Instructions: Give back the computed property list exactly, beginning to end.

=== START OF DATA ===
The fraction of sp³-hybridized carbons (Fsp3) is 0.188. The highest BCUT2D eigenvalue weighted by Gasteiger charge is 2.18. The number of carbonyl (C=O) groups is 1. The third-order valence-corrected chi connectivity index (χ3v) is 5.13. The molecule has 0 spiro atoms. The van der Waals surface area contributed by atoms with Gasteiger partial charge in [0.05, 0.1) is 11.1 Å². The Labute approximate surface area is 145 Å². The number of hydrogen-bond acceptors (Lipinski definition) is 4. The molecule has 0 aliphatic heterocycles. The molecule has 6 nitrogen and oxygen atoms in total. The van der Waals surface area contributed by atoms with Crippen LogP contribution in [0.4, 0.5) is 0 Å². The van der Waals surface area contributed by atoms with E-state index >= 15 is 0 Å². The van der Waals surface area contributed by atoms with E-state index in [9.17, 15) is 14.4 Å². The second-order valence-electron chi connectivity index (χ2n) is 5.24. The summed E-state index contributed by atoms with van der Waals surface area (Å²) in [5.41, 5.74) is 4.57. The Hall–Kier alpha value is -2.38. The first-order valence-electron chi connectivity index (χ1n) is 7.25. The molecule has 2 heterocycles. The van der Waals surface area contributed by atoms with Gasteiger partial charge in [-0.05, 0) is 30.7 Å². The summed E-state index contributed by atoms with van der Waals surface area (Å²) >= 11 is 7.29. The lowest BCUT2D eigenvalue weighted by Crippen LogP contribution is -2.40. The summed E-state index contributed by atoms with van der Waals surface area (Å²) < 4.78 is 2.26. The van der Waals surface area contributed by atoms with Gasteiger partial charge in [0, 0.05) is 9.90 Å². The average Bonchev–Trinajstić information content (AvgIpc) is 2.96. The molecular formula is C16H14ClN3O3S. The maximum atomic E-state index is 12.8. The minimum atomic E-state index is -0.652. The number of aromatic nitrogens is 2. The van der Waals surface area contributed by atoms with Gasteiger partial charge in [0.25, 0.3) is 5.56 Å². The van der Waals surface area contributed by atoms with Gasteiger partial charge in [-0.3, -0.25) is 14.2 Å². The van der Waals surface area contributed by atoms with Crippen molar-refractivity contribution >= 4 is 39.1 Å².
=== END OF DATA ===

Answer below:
The fraction of sp³-hybridized carbons (Fsp3) is 0.188. The highest BCUT2D eigenvalue weighted by Gasteiger charge is 2.18. The number of carbonyl (C=O) groups is 1. The third-order valence-corrected chi connectivity index (χ3v) is 5.13. The molecule has 0 spiro atoms. The van der Waals surface area contributed by atoms with Gasteiger partial charge in [0.05, 0.1) is 11.1 Å². The Labute approximate surface area is 145 Å². The number of hydrogen-bond acceptors (Lipinski definition) is 4. The molecule has 0 aliphatic heterocycles. The molecule has 6 nitrogen and oxygen atoms in total. The van der Waals surface area contributed by atoms with Crippen LogP contribution in [0.4, 0.5) is 0 Å². The van der Waals surface area contributed by atoms with E-state index >= 15 is 0 Å². The van der Waals surface area contributed by atoms with E-state index in [9.17, 15) is 14.4 Å². The second-order valence-electron chi connectivity index (χ2n) is 5.24. The summed E-state index contributed by atoms with van der Waals surface area (Å²) in [5.41, 5.74) is 4.57. The Hall–Kier alpha value is -2.38. The first-order valence-electron chi connectivity index (χ1n) is 7.25. The molecule has 2 heterocycles. The van der Waals surface area contributed by atoms with Gasteiger partial charge in [-0.05, 0) is 30.7 Å². The summed E-state index contributed by atoms with van der Waals surface area (Å²) >= 11 is 7.29. The lowest BCUT2D eigenvalue weighted by Crippen LogP contribution is -2.40. The summed E-state index contributed by atoms with van der Waals surface area (Å²) < 4.78 is 2.26. The van der Waals surface area contributed by atoms with Gasteiger partial charge in [0, 0.05) is 9.90 Å². The average Bonchev–Trinajstić information content (AvgIpc) is 2.96. The molecular formula is C16H14ClN3O3S. The maximum atomic E-state index is 12.8. The minimum atomic E-state index is -0.652. The number of aromatic nitrogens is 2. The van der Waals surface area contributed by atoms with Gasteiger partial charge in [0.25, 0.3) is 5.56 Å². The van der Waals surface area contributed by atoms with Gasteiger partial charge in [-0.3, -0.25) is 14.2 Å². The van der Waals surface area contributed by atoms with Crippen molar-refractivity contribution >= 4 is 39.1 Å².